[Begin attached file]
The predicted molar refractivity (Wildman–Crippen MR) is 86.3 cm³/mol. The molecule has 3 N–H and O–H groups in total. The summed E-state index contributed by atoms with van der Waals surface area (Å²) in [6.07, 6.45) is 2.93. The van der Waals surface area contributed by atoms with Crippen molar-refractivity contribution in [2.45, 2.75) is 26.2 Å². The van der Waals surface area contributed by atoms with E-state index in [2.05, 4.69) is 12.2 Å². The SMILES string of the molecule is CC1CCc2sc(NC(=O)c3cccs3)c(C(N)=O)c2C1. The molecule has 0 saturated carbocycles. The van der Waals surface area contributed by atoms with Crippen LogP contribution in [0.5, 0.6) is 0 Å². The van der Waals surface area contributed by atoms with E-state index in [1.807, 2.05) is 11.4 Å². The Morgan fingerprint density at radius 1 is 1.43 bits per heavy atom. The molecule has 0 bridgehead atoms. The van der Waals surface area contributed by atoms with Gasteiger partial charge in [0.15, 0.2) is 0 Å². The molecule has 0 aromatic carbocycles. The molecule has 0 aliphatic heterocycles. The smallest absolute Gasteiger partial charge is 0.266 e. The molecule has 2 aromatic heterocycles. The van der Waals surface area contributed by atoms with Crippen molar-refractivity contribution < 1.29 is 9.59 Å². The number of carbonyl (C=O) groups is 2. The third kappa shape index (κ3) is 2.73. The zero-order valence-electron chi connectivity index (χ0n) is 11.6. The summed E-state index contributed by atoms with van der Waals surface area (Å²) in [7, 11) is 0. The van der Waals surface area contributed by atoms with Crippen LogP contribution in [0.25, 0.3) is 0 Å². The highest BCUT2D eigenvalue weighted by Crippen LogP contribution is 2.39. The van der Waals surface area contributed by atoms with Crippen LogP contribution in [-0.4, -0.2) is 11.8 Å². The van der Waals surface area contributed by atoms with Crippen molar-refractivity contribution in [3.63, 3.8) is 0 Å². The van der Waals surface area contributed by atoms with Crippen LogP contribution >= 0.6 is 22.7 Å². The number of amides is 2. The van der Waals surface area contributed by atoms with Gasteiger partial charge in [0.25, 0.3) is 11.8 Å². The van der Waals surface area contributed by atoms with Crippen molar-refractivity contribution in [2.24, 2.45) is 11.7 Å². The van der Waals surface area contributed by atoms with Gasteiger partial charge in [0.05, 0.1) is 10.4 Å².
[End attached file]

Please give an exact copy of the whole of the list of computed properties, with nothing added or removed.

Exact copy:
The predicted molar refractivity (Wildman–Crippen MR) is 86.3 cm³/mol. The molecule has 3 N–H and O–H groups in total. The summed E-state index contributed by atoms with van der Waals surface area (Å²) in [6.07, 6.45) is 2.93. The van der Waals surface area contributed by atoms with Crippen molar-refractivity contribution in [2.45, 2.75) is 26.2 Å². The van der Waals surface area contributed by atoms with E-state index in [2.05, 4.69) is 12.2 Å². The SMILES string of the molecule is CC1CCc2sc(NC(=O)c3cccs3)c(C(N)=O)c2C1. The molecule has 0 saturated carbocycles. The van der Waals surface area contributed by atoms with Crippen LogP contribution in [0.5, 0.6) is 0 Å². The van der Waals surface area contributed by atoms with E-state index in [1.807, 2.05) is 11.4 Å². The Morgan fingerprint density at radius 1 is 1.43 bits per heavy atom. The molecule has 0 bridgehead atoms. The van der Waals surface area contributed by atoms with Gasteiger partial charge in [0.15, 0.2) is 0 Å². The molecule has 0 aromatic carbocycles. The molecule has 0 aliphatic heterocycles. The smallest absolute Gasteiger partial charge is 0.266 e. The molecule has 2 aromatic heterocycles. The van der Waals surface area contributed by atoms with Crippen molar-refractivity contribution < 1.29 is 9.59 Å². The number of carbonyl (C=O) groups is 2. The third kappa shape index (κ3) is 2.73. The zero-order valence-electron chi connectivity index (χ0n) is 11.6. The summed E-state index contributed by atoms with van der Waals surface area (Å²) in [7, 11) is 0. The van der Waals surface area contributed by atoms with Crippen LogP contribution in [0.25, 0.3) is 0 Å². The highest BCUT2D eigenvalue weighted by Crippen LogP contribution is 2.39. The van der Waals surface area contributed by atoms with Crippen LogP contribution in [-0.4, -0.2) is 11.8 Å². The van der Waals surface area contributed by atoms with Crippen molar-refractivity contribution in [3.63, 3.8) is 0 Å². The van der Waals surface area contributed by atoms with Crippen LogP contribution >= 0.6 is 22.7 Å². The number of amides is 2. The van der Waals surface area contributed by atoms with Gasteiger partial charge in [0.25, 0.3) is 11.8 Å². The van der Waals surface area contributed by atoms with Crippen molar-refractivity contribution in [2.24, 2.45) is 11.7 Å². The van der Waals surface area contributed by atoms with Gasteiger partial charge in [0.05, 0.1) is 10.4 Å².